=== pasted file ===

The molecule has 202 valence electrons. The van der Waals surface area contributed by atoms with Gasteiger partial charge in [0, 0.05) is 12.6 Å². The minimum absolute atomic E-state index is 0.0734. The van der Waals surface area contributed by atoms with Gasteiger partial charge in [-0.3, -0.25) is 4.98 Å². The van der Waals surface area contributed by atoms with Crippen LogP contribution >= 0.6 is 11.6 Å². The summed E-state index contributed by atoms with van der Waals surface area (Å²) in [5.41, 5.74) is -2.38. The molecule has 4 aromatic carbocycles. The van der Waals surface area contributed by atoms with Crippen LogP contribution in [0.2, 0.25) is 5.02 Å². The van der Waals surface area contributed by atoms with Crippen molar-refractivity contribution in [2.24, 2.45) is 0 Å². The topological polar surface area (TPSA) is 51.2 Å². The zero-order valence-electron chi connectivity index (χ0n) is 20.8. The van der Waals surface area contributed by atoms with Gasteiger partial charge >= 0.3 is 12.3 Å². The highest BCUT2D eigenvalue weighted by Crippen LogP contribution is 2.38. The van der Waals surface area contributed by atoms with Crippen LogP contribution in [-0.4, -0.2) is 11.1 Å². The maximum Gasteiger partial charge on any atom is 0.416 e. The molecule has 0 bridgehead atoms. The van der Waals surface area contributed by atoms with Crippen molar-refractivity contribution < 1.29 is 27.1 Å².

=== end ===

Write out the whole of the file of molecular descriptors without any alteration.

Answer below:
The molecule has 202 valence electrons. The van der Waals surface area contributed by atoms with Gasteiger partial charge in [0, 0.05) is 12.6 Å². The minimum absolute atomic E-state index is 0.0734. The van der Waals surface area contributed by atoms with Gasteiger partial charge in [-0.3, -0.25) is 4.98 Å². The van der Waals surface area contributed by atoms with Crippen LogP contribution >= 0.6 is 11.6 Å². The summed E-state index contributed by atoms with van der Waals surface area (Å²) in [5.41, 5.74) is -2.38. The molecule has 4 aromatic carbocycles. The van der Waals surface area contributed by atoms with Crippen LogP contribution in [0.2, 0.25) is 5.02 Å². The van der Waals surface area contributed by atoms with Crippen molar-refractivity contribution in [2.24, 2.45) is 0 Å². The topological polar surface area (TPSA) is 51.2 Å². The zero-order valence-electron chi connectivity index (χ0n) is 20.8. The van der Waals surface area contributed by atoms with Gasteiger partial charge >= 0.3 is 12.3 Å². The highest BCUT2D eigenvalue weighted by Crippen LogP contribution is 2.38. The van der Waals surface area contributed by atoms with Crippen LogP contribution in [-0.4, -0.2) is 11.1 Å². The maximum Gasteiger partial charge on any atom is 0.416 e. The molecule has 0 bridgehead atoms. The van der Waals surface area contributed by atoms with Crippen molar-refractivity contribution < 1.29 is 27.1 Å².